There are two parallel economic facts which are shaping the future of…safeguarding companies’ proprietary intangible assets, which collectively elevate (a.) vulnerability, (b.) probability, and (b.) criticality to theft, misappropriation, and infringement.
The initial and most significant and globally universal economic fact is…the repeatedly proven recognition that 80+% of most companies’ value, sources of revenue, competitiveness, and future wealth creation potential today, lie in – emerge directly from knowledge and know how based (intangible assets) which play contributory roles and value to the development of intellectual properties, among numerous other assets.
As this economic fact (business operating reality) is more consistently understood and applied…insofar as influencing company management teams to re-orient their strategies, policies, and processes with respect to how (their) intangible assets develop, the various ways they can be exploited to generate revenue, create value, and produce-deliver sustainable competitive advantages.
Similarly, this economic fact (80+% of company value lie in intangible assets) will influence… ‘corporate information suites’ to shift their attitudes and a proportional percentage of their resources away from previous conceptions that information safeguards are relevant only to the physical-tangible categories of assets and/or IT safeguards.
Of course, Sarbanes-Oxley (302, 404) and FASB (141, 142) mandate…publicly traded companies account – report the value and materiality changes of their intangible assets. Collectively, these have elevated awareness (about intangibles) and prompted some forward looking management teams to adjust their asset safeguard practices to reflect intangibles.
The second fact is the persistence and asymmetric arrays of threats and risks…to companies’ proprietary information and trade secrets which was reflected in the findings of a still very relevant study, in my judgment, produced in May, 2005, by the U.S. Department of Defense, Personnel Security Research Center (PERSEREC).
Below are five key findings of that PERSEREC study, which respectfully, in my view, companies are already variously experiencing…
1. Fewer employees are deterred (from engaging in insider theft of information assets) by a traditional sense of loyalty to their employer…
2. Employees are less inclined to view espionage – theft of information assets as morally wrong, instead, they may view such as acts as having some moral justifiability if they feel that sharing (that) information will benefit the world community or prevent armed conflict…
3. There is an inclination held by those engaged in multi-national trade and transactions to regard unauthorized transfer of information assets or technology as a (a.) business matter rather than (b.) an act of betrayal or treason…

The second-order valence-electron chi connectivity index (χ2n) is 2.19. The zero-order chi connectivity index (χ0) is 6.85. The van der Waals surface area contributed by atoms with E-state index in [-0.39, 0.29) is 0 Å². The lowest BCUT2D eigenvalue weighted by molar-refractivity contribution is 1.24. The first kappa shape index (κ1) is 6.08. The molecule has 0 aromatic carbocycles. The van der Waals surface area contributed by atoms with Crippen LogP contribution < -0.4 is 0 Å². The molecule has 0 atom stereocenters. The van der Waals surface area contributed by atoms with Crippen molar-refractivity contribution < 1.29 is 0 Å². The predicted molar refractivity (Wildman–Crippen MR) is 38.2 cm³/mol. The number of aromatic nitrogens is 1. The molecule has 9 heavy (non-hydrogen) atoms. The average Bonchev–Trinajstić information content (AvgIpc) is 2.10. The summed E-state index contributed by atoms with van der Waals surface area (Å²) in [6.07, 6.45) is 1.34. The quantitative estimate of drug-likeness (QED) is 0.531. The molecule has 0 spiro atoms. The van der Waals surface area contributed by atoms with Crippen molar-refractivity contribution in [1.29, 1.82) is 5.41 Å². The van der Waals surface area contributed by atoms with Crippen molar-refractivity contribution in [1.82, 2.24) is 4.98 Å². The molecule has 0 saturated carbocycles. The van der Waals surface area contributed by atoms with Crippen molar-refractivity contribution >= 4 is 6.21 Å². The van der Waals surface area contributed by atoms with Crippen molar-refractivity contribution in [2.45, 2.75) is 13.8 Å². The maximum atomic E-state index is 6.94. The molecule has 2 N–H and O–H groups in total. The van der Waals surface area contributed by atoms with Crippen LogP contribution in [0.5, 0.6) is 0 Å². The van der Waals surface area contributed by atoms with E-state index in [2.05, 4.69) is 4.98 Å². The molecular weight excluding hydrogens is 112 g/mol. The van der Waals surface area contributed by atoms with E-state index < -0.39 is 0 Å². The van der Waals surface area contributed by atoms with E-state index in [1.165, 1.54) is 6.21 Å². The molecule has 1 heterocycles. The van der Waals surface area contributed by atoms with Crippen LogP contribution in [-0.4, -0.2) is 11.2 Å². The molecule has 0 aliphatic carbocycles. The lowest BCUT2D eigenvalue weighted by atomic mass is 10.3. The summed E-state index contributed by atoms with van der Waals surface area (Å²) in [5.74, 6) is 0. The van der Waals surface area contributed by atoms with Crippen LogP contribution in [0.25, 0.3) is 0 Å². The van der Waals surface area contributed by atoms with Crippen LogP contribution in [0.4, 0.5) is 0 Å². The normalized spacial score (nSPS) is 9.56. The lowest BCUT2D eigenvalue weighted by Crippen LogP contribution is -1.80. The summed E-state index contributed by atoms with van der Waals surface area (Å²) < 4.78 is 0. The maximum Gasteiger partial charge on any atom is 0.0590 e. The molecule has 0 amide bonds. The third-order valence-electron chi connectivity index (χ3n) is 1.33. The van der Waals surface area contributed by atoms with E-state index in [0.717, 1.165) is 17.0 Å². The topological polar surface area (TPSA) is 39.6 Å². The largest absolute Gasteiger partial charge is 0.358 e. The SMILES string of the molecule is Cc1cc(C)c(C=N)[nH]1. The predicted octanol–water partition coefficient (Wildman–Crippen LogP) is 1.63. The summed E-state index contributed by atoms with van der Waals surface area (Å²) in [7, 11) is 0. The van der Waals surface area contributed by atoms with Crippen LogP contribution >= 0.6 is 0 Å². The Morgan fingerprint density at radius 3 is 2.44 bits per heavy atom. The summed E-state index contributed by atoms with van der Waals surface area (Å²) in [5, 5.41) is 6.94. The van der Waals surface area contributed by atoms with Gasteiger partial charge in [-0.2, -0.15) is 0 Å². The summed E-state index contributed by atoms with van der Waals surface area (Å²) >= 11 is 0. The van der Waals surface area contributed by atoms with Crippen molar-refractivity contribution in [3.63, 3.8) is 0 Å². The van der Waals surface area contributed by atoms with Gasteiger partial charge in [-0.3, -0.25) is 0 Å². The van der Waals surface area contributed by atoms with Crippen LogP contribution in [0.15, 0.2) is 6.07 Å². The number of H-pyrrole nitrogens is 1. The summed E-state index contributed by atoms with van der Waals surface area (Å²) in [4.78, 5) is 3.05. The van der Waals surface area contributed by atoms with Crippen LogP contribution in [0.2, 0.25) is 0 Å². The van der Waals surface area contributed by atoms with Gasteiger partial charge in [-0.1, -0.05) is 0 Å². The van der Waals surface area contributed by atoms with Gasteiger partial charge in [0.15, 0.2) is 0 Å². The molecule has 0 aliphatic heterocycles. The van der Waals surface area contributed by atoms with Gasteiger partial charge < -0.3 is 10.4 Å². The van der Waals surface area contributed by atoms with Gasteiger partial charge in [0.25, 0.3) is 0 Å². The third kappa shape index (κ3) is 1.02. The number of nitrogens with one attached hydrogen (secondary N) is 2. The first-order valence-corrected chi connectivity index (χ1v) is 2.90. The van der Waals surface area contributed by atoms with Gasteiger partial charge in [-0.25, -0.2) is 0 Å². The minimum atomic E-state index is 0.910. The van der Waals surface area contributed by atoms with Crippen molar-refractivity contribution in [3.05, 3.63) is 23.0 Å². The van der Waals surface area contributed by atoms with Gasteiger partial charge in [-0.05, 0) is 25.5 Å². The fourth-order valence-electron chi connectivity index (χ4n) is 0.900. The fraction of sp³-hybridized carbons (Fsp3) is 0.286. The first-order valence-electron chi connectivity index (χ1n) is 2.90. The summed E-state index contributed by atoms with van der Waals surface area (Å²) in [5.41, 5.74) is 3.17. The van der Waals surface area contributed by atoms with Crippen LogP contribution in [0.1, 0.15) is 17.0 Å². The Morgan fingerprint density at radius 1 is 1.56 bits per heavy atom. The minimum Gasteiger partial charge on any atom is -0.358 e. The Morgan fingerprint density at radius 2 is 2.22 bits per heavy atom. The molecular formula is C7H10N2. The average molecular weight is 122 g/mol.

4. There is a growing allegiance (among employees) to a global community, i.e., an increasing acceptance of (a.) global as well as (b.) national values.
To be sure, there are some potentially troublesome aspects to these findings…particularly the tendency – inclination to view human (global) society as evolving systems of ethnically and ideologically diverse and interdependent persons and groups in which illicit acts (such as theft of trade secrets, etc.) are less challenging to personally rationalize…
My efforts to frame the above facts as parallels, in my judgment, is realistic…but also, intended to draw attention to the economic fact that companies intangible assets are now the overwhelmingly dominant economic – competitive advantage drivers. In that regard, it is essential that management team fiduciary responsibilities fully encompass the art and science of ‘sustaining (safeguarding, preserving) control, use, ownership of the assets contributory role and value throughout their respective life-value-materiality cycle. The reason, if neither is effectively monitored and sustained, value and competitive advantage will become diluted, erode, and/or wholly circumvented!
Technical Report 05-10 May 2005, Research Conducted by Defense Personnel Security Research Center
‘Technological, Social, and Economic Trends That Are Increasing U.S. Vulnerability to Insider Espionage’
Lisa A. Kramer, Richards J. Heuer, Jr., and Kent S. Crawford
Michael D. Moberly June 29, 2018 St. Louis firstname.lastname@example.org ‘The Intangible Asset Blog’ (http://kpstrat.com/blog) where attention span and action really matter!